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There is little or no general agreement about what researchers should focus on when studying consciousness. The most active scientific studies often use the methods of Cognitive Neuroscience and focus mainly on vision. Other aspects and contents of consciousness, namely thoughts and emotions, are much less studied, possibly leading to a biased view of what consciousness is and how it works. In this essay we describe what we call a referential nucleus, implicit in much of consciousness research. In this context, 'consciousness' refers to (partially) reportable content experienced by living individuals. We then discuss the philosophical concept of a phenomenal world and another contemporary view that conscious experience involves, besides integration of information in the brain, participation in action-perception cycles in a natural, social and cultural environment. These views imply a need to reconceptualize 'qualia'as the con-scious aspect of subjective experiences, thus stating properties of consciousness that pose serious challenges to an exclusive approach via Cognitive Neuroscience, because experimental settings oversim-plify conscious experiences, narrowing them to fragments correlated with measured brain activity and behaviour. In conclusion we argue that a science of consciousness requires a broad interdisciplinary range of research, including qualitative methods from the Human Sciences.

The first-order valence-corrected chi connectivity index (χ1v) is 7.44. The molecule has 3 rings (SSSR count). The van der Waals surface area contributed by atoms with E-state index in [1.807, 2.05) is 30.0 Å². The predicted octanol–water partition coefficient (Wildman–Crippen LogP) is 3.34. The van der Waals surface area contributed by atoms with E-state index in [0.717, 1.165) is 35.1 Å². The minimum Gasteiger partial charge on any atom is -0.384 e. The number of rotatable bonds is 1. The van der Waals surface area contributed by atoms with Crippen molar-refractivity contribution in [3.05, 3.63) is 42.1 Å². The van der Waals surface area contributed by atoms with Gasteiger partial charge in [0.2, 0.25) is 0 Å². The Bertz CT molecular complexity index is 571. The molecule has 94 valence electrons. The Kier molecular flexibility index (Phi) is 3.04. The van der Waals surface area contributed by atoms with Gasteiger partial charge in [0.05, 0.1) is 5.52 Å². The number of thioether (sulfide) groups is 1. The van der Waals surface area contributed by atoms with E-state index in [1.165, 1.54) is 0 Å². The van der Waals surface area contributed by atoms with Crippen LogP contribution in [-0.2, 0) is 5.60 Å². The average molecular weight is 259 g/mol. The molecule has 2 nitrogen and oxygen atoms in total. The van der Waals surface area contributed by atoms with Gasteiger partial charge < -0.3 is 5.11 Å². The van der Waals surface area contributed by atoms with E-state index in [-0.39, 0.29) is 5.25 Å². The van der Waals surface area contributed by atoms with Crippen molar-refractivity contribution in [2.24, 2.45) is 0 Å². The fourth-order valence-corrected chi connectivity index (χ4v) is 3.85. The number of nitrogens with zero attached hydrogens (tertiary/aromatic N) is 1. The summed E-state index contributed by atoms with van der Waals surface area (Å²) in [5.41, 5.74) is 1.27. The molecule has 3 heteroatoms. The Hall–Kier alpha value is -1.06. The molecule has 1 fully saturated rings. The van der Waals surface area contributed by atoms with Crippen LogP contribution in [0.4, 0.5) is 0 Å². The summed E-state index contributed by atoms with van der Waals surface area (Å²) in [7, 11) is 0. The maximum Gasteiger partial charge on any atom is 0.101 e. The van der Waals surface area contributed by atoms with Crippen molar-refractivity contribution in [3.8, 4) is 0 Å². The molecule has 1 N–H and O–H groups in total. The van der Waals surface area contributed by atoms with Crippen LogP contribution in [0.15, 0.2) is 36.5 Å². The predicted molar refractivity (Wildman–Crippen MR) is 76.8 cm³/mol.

Document Type: Research Article
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